what is data visualization?

What is data visualization and why is it important? [Definition & Examples]

Data visualization is the practice of translating information into a visual context, with the goal of providing the viewer a qualitative understanding of the information. Visualizing data reveal trends and insights that would otherwise remain obscure and help data analysts and data scientists communicate their findings with nontechnical stakeholders.

Data Visualization - The Data Cooks


converting data into readable dashboards​​​

We don't cook to just eat, we cook to taste. Which is not limited to our mouth, but also extends into beautiful presentation for our eyes.

Why is DATA visualization important?

Data isn’t tangible and can’t be seen, but you can see a representation of it. Pundit Stephen Few describes it very beautifully in the The Encyclopedia of Human-Computer Interaction, data visualization allows us to “find a way to give form to that which has none”. Our brain processes visual data faster and understands it better than text. Think about trying to determine the most sold item in your shop: the bestseller can be quickly found on a pie chart instead of looking in rows and columns of numbers on a table.
Before After Before Raw Data Visualization - The Data CooksAfter Data Visualization Chart - The Data Cooks
Example visualization of the Brazilian Development dataset of every city created in tableau.

Benefits of data visualization

The biggest benefit of visualization is it’s natural overlap with our human brain processing. This provides:

  • a quick form of communication;
  • a faster and easier understanding in data; a
  • an increase of decision-making speed;
  • a reduction of the chance of mistakes;

Data visualization: 4 best practices

Visual communication should be simple and straight-to-the-point. This will help your audience to consume the information and arrive at your conclusion much easier. In order to achieve this, we’ve set 4 best practices which’ll help you to create great dashboards:

1. Set the context

Always keep in mind to focus on providing clear information to your audience. By setting the context with assisting data such as targets or benchmarks, you create a position for your audience to understand why this data is important to take into consideration. 

Example: if the email opening rate is low, we can illustrate this rate compared to the openings rate in the industry. Which will display and prove the underperformance in this marketing channel.

2. Know your audience(s)

Get to know your target audience. Ask questions in order to understand them. 

  • What do they try to achieve?
  • What are they concerned about?
  • What are their needs?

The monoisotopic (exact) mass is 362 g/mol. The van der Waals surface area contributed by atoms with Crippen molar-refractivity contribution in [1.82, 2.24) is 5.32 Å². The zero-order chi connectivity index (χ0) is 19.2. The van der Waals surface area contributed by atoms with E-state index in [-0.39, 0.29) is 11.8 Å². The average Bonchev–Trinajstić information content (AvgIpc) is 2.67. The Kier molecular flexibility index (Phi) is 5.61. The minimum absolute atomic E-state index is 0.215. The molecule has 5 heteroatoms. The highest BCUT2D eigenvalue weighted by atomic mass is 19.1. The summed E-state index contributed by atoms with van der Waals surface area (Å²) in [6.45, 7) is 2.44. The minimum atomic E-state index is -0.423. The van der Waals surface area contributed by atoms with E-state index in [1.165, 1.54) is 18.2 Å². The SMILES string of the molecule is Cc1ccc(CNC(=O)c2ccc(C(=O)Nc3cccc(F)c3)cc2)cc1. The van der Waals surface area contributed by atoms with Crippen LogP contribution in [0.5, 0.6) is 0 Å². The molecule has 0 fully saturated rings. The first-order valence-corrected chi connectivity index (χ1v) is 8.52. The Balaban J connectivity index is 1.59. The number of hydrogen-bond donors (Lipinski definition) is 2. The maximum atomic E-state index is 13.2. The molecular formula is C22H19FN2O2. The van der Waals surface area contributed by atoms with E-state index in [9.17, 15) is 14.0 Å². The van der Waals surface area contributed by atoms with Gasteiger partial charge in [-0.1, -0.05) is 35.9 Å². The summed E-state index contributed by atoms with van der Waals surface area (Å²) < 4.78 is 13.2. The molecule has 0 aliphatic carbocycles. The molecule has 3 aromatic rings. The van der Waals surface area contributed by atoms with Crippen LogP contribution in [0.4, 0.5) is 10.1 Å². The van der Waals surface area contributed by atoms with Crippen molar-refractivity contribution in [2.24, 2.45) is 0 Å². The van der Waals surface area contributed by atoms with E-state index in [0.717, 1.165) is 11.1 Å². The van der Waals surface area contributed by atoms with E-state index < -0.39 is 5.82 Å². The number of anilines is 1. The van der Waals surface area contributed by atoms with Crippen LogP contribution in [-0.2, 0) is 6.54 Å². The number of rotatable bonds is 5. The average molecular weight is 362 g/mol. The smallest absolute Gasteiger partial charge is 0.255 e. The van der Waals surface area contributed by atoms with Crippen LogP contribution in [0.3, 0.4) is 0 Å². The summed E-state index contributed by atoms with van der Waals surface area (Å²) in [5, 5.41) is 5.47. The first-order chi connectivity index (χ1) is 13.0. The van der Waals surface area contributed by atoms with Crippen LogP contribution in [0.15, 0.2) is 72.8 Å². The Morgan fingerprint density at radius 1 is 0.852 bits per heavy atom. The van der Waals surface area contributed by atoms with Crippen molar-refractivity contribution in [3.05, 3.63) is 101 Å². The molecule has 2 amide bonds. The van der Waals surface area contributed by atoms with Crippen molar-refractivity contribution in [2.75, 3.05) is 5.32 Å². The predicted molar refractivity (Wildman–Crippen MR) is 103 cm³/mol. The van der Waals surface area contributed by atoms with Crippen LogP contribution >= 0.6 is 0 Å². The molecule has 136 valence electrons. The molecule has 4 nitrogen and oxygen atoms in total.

The data provided should encourage your audience to take action and not just to beautify a dashboard. If you are unsure about the clearness, just ask your audience. At the end, they know best what information they need to take action.

3. Choose a Correct visual

Make sure the visuals actually help the viewer understand your main points. Inconsistencies in visuals / data can do the opposite and confuse the audience. Every type of visual is designed with a specific goal in mind and therefore needs specific data to achieve these goals..

Example: a scatter plot correctly shows the relationship between two variables.

Example: a line chart correctly shows time series data. 

4. Keep it simple

Visualization tools make it easy to add any form of information. But only because you can do it should not mean you have to do it! Keep it simple is the key. Ask yourself during the design process:

  • Do you really need a data label for each bar in a bar chart?
  • Do you need different colors to convey your ideas?
  • Do you use colors that are accessible to a large audience?

Design your data visuals with the focus of maximum impact by eliminating information that can distract your audience.

Data Visualization Catalogue

| Area Chart

| Bar Chart

| BiPartite

| Box Plot

| Bubble Plot

| Bullet Chart

| Column Chart

| Cross Tab

| Donut Chart

| Gauge Chart

| Heatmap

| Histogram

| KPI Card

| Line Chart

| Line Range Chart

| Map Chart

| Pie Chart

| Polar Bar Chart

| Scatter Plot

| Summary Chart

| Table Chart

| Treemap

| Word Cloud

Data Visualization Catalogue

Area Chart

The area chart or area graph is used to display quantitative data. Use it when comparing one to another or more quantities. It is also beneficial for showing trends. Use colors to differentiate variables.

Bar Chart